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In recent weeks, there were some excellent posts on the need for Order in The United Methodist Church. These were mostly written in response to the failure of Bishops to find adequate means to restrain progressive clergy who have participated in same-sex weddings and, more recently, in response to some churches using a refusal to pay apportionments as a means of political protest within the Church.

With the authors of these blogs, I agree in the need to return to order, and have advocated for Bishops to return to judicial processes to carry out their role in protecting the Discipline.

However, there was a common tendency, in the midst of this recent debate to make the issue of order overly one sided. Take, for instance, David Watson’s blog on Ecclesial Disobedience and the Ordained. Watson, whom I usually take to be something like the epistemic equivalent of the Pope sitting ex cathedra for Methodists, starts his post with a fairly harsh warning to progressives:

I’m afraid, though, that after 2016, these theological friends and I–these brothers and sisters in Christ–will no longer share a worshipping community. The denomination has reached a breaking point. Of course, our disagreements over many topics, most prominently ‘homosexual practice,’ are nothing new. What is different now than in the last four decades? The answer is quite clear: ecclesial disobedience.

Watson is like the frustrated parent who, coming upon his feuding children, locates fault with the one who threw the last punch. There is no doubt that progressives have escalated the challenge to church order in the last year, but as I pointed out in a blog for Political Theology last December, the challenges to church order began long before this.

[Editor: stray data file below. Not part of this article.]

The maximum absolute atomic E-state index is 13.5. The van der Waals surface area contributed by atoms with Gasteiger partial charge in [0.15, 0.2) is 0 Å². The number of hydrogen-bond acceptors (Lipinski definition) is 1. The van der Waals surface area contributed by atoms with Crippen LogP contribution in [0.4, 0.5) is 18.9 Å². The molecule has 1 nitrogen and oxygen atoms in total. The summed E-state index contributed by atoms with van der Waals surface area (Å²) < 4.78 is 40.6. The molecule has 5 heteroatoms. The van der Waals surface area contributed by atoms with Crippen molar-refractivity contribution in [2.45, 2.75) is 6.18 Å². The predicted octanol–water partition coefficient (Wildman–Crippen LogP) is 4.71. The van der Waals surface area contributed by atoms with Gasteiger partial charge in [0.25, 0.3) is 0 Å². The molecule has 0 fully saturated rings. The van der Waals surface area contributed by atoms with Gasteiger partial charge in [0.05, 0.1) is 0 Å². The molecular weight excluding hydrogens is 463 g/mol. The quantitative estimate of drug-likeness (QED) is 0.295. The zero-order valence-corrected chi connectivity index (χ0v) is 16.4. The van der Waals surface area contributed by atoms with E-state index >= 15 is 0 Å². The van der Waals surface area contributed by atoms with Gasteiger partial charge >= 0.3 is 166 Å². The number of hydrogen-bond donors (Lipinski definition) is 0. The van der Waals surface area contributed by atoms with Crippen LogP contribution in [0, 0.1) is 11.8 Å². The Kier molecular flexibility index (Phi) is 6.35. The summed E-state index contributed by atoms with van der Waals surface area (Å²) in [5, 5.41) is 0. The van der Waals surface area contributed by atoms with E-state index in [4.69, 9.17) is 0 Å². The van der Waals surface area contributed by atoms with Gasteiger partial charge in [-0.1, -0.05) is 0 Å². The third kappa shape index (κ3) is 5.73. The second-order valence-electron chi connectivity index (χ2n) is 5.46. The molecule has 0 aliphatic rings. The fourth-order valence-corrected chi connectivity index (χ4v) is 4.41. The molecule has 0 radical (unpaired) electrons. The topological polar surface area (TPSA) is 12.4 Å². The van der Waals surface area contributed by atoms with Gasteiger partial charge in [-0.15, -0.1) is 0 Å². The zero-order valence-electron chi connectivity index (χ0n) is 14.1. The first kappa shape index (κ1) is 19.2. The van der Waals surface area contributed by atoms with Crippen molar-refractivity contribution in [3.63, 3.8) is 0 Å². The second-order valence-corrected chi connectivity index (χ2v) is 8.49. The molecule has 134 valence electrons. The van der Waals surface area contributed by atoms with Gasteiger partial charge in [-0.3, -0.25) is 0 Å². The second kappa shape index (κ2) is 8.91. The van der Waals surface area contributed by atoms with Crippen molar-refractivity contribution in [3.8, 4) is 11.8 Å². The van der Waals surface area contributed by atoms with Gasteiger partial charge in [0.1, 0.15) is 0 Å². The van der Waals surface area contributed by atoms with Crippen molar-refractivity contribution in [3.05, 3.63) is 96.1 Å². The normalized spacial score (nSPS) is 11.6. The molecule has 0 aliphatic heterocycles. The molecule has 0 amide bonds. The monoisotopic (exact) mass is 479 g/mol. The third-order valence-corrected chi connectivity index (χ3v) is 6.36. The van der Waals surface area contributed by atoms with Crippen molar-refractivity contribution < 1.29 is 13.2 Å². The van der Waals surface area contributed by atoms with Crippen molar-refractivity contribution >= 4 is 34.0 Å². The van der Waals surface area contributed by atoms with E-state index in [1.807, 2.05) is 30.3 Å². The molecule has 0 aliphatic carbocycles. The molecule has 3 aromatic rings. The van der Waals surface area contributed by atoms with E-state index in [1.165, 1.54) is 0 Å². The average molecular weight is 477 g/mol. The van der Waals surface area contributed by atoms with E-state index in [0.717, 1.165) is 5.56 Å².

For at least the last twenty years, the Good News movement and the Charismatic movement have been threatening to break with the order of the Church entirely if the GC did not follow their will.

Throughout this recent debate, Good News has represented itself as vouchsafing two central United Methodist values: (1) the unity of the tradition, and (2) the outcome of the established process of discernment in the General Conference.  This position has strengthened Good News’ rhetorical strength against those who are currently participating in ecclesial disobedience.   However, Good News’ professions to hold these values as central deserves further scrutiny.

Every General Conference is surrounded by political maneuvering, and Good News has been a major player in this maneuvering around homosexuality.  As it turns out, one of Good News’ most consistent moves is to warn that its constituents are likely to leave the United Methodist Church, or bring the denomination to schism if the General Conference changes the language in The Book of Discipline about homosexuality.

Take, for instance, the following examples: In preparation for General Conference in 2000, Good News sent delegates a video, warning of “a church split or substantial defection of members, churches and clergy” over issues related to homosexuality.  In 2004, calls for splitting the denomination at a meeting of the Confessing Movement at the General Conference became so disruptive, that it was necessary for the General Conference to hold a vote affirming the unity of the church.  Before the 2012 General Conference, on a blog at Good News, Lambrecht quoted Wolfhart Pannenberg: “Those who urge the church to change the norm of its teaching on this matter must know that they are promoting schism.”

Such statements ought not to be read only as descriptions of the situation, or as mere reactions to progressive acts of ecclesial disobedience.  These are political claims, intended to influence the process of discernment in the General Conference itself.  This is all to say that Good News, which has been positioning itself as the patron of Church unity and the Church’s deliberative process, influenced that process by warning that its constituency is willing to give up on the Church’s unity and walk away from the outcomes of the Church’s deliberative process if those outcomes were not in line with its position on homosexuality.

For those who have been following this development, the statement from the Good News movement today will not be surprising. Some have pointed out the apparent hypocrisy of having complained about progressives breaking from Church order while functionally announcing that you are in schism from the order of the church. But, it’s not new, it is just more of the worldly politics that have been driving us to the present situation for more than the past two decades.